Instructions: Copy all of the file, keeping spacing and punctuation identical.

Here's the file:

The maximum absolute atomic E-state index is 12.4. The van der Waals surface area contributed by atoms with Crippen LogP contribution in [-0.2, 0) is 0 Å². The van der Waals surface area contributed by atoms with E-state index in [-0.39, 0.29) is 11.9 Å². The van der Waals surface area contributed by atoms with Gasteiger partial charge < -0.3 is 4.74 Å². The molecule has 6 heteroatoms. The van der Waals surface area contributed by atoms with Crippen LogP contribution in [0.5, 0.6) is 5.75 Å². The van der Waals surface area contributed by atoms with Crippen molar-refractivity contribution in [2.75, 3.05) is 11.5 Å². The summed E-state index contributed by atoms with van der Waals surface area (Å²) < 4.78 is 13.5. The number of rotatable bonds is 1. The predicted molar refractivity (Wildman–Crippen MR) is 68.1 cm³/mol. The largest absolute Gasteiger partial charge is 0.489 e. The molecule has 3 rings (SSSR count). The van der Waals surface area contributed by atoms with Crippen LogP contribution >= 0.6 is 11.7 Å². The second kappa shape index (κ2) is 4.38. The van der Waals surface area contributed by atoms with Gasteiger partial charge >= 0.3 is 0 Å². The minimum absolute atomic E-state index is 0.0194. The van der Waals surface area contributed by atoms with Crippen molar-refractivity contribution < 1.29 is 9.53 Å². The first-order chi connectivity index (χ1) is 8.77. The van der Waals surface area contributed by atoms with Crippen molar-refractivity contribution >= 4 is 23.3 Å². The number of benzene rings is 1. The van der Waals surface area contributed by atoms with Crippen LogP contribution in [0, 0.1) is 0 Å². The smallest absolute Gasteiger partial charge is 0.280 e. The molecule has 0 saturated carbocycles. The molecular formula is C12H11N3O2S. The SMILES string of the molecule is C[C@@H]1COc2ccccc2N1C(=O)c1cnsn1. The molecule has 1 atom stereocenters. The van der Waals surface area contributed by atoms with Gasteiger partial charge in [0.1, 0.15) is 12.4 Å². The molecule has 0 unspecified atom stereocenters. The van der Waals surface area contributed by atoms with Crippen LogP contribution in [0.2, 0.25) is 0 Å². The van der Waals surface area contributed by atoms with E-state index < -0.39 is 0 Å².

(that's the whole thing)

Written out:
The maximum absolute atomic E-state index is 12.4. The van der Waals surface area contributed by atoms with Crippen LogP contribution in [-0.2, 0) is 0 Å². The van der Waals surface area contributed by atoms with E-state index in [-0.39, 0.29) is 11.9 Å². The van der Waals surface area contributed by atoms with Gasteiger partial charge < -0.3 is 4.74 Å². The molecule has 6 heteroatoms. The van der Waals surface area contributed by atoms with Crippen LogP contribution in [0.5, 0.6) is 5.75 Å². The van der Waals surface area contributed by atoms with Crippen molar-refractivity contribution in [2.75, 3.05) is 11.5 Å². The summed E-state index contributed by atoms with van der Waals surface area (Å²) < 4.78 is 13.5. The number of rotatable bonds is 1. The predicted molar refractivity (Wildman–Crippen MR) is 68.1 cm³/mol. The largest absolute Gasteiger partial charge is 0.489 e. The molecule has 3 rings (SSSR count). The van der Waals surface area contributed by atoms with Crippen LogP contribution >= 0.6 is 11.7 Å². The second kappa shape index (κ2) is 4.38. The van der Waals surface area contributed by atoms with Gasteiger partial charge >= 0.3 is 0 Å². The minimum absolute atomic E-state index is 0.0194. The van der Waals surface area contributed by atoms with Crippen molar-refractivity contribution < 1.29 is 9.53 Å². The first-order chi connectivity index (χ1) is 8.77. The van der Waals surface area contributed by atoms with Crippen molar-refractivity contribution >= 4 is 23.3 Å². The number of benzene rings is 1. The van der Waals surface area contributed by atoms with Crippen LogP contribution in [0, 0.1) is 0 Å². The smallest absolute Gasteiger partial charge is 0.280 e. The molecule has 0 saturated carbocycles. The molecular formula is C12H11N3O2S. The SMILES string of the molecule is C[C@@H]1COc2ccccc2N1C(=O)c1cnsn1. The molecule has 1 atom stereocenters. The van der Waals surface area contributed by atoms with Gasteiger partial charge in [0.1, 0.15) is 12.4 Å². The molecule has 0 unspecified atom stereocenters. The van der Waals surface area contributed by atoms with Crippen LogP contribution in [0.2, 0.25) is 0 Å². The van der Waals surface area contributed by atoms with E-state index < -0.39 is 0 Å².